Managing the infrastructure (private cloud or public cloud) at scale and ease is addressed by Apache Mesos, Apache CloudStack and OpenStack.

What is the major difference between Mesos and CloudStack/OpenStack?

(PS: Please pardon me for not adding tag apache-mesos for this question. The tag does not exist, and I can't create one because of my lower scores)

  • What is your main question here? Please select only one to comply with the rules as stated in the help center. Aug 25, 2014 at 13:18
  • @DeerHunter - I have updated the question as suggested
    – olnrao
    Aug 25, 2014 at 15:30

2 Answers 2


A comprehensive article has been recently posted covering your question.

Some highlights from the article:

"You can actually run Mesos on any cloud that is provisioned using OpenStack, and that’s exactly how many of our customers are deploying it today. Of course, Mesos will also run directly on bare metal, and so that’s another choice as well."

"The cool thing about Mesos is that it reverses the VM paradigm. Instead of splitting up the applications to run on multiple machines, Mesos pools all your systems and presents them to the application as a single resource – one machine. From a design perspective, it makes running apps on your cloud or datacenter conceptually the same as running them on a single (very big) desktop."

So, if you need a traditional IaaS provision model, use OpenStack/CloudStack. If you want to pool your systems and present them as a single resource, Apache Mesos can be an option.


If you ask me it's a matter of scope. If you're doing traditional IaaS, as @user222032 already mentioned, then cloudstack will be your friend. Because using virtualization you're in the "compute" scope, so you basicy can do whatever you can do with a computer hardware.

Other than that when using mesos you're restricted to what can be run on the operating system (e.g. mesos), e.g. applications - even docker containers - within supported frameworks. But remember that you're not as "free" as you're on pure hardware.

E.g.: provide desktop as a service with mesos? If SSH is enough for you, possible. But totaly not the scope of mesos (which means you would end up doing more configuration instead of less). Providing a windows desktop? OSx desktop? No way.

So for me the real question is about what you want to do with it. Google's, Facebook's or Twitter's use-case is most likely not yours. So Googles way of running their datacenter - even though fascinating - in most cases would be the wrong for your use-case (except you're some kind of e-service provider). As mesos realy is a copy of Google's "borg" it's probably not what you need if you're doing IaaS.

However, if you want to do PaaS or even software as a service, in special big data processing and running linux-applications and databases, mesos may be exacly what you need. Doing big data? Then mesos is probalby right for you (let me make this clear: i'm talking about real BI, not the stuff they sell you as BI. Running Hadoop or any map reduce database dosn't mean you're doing big data. it does mean you successfully installed hadoop - not more, not less).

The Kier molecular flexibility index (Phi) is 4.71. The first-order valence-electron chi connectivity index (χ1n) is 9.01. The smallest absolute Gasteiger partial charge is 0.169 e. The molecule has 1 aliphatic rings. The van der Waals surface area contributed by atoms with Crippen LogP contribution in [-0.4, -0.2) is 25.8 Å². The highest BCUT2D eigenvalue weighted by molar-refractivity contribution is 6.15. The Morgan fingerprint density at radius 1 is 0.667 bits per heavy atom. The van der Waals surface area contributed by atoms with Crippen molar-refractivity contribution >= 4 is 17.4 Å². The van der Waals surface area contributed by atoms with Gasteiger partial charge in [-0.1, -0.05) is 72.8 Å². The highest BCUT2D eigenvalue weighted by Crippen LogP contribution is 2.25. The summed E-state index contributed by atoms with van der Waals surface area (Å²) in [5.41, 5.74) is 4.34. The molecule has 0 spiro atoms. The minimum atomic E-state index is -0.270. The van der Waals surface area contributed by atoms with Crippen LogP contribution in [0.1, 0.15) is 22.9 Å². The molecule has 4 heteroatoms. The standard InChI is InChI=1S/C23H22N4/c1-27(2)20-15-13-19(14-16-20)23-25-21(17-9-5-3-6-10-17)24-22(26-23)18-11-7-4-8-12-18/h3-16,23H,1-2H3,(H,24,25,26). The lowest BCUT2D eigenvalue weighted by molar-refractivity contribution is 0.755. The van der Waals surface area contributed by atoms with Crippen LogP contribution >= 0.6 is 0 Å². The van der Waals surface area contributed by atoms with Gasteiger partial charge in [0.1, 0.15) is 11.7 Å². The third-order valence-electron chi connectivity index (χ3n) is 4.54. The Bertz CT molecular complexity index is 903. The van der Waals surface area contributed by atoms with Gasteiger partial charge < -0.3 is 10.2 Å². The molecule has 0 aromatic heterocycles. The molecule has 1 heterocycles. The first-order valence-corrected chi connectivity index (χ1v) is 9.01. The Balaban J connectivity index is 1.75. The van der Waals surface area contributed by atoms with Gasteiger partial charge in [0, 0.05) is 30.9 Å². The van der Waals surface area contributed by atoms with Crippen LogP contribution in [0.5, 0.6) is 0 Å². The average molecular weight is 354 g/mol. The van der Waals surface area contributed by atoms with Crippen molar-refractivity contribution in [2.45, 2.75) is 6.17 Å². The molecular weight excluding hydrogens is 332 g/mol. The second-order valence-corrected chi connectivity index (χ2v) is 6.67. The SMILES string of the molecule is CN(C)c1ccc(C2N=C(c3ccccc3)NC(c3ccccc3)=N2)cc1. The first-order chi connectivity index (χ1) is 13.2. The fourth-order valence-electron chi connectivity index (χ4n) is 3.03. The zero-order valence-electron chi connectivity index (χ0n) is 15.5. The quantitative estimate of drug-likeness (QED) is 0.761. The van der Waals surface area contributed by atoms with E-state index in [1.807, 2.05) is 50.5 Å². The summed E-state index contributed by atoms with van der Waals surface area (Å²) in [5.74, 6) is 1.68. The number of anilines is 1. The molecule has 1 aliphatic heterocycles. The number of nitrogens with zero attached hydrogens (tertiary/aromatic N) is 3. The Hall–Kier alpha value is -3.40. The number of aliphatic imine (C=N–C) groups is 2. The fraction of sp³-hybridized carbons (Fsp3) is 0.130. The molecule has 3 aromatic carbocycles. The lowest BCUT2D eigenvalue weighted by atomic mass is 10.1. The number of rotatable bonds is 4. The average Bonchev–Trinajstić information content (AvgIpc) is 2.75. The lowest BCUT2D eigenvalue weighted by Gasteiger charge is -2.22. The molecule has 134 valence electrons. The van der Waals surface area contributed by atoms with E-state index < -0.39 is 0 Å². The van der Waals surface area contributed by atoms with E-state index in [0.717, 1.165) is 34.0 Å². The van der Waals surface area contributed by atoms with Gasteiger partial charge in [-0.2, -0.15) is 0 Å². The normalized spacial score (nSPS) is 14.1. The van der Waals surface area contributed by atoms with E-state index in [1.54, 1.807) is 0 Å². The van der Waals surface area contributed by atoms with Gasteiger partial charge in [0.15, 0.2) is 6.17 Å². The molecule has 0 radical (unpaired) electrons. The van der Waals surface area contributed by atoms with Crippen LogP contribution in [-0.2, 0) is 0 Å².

keep in mind that even though it would be possible to run mesos on a bunch of VMs - so you would have a datacenter capable of doing it all, you would loose als the efficeny benefits companies like google have been looking for by developing stuff like borg (=> mesos).

A few years ago the world was pretty - just run everything in a big ass VM cluster. You only had to choose which one: ESXi, HyperV, KVM. Nowadays it seems to get more complicated again: vm or container? cluster or "simulated"-big-single-machine (mesos)? And as you see, both have their use case. So today you have to decide and will eventually have to run both very different technologies in order do be able to do all the things, which kinda sucks.

Since "it sucks" has always been the biggest driver for developing new stuff, I'm quite exited how both technologies will melt together in the next few years. But i guess it'll take way longer till that will finaly reach "enterprise market". Looking at stuff like simplicity and evorail which currently are the "hot shit" in the market and still about 3 years behind when it comes to ideas how the modern datacenter should work. After all: I'm not blaming enterprise market for it, it's the customers who don't want to invest in thinking and talking. Rather pay someone to give you SOME "final" solution and pay for the solution so you're "ok" for the next few years. I guess that's why things like mesos are happening in startups and sillicon valley only. Elsewhere hardware is cheap and people+time are expensive.

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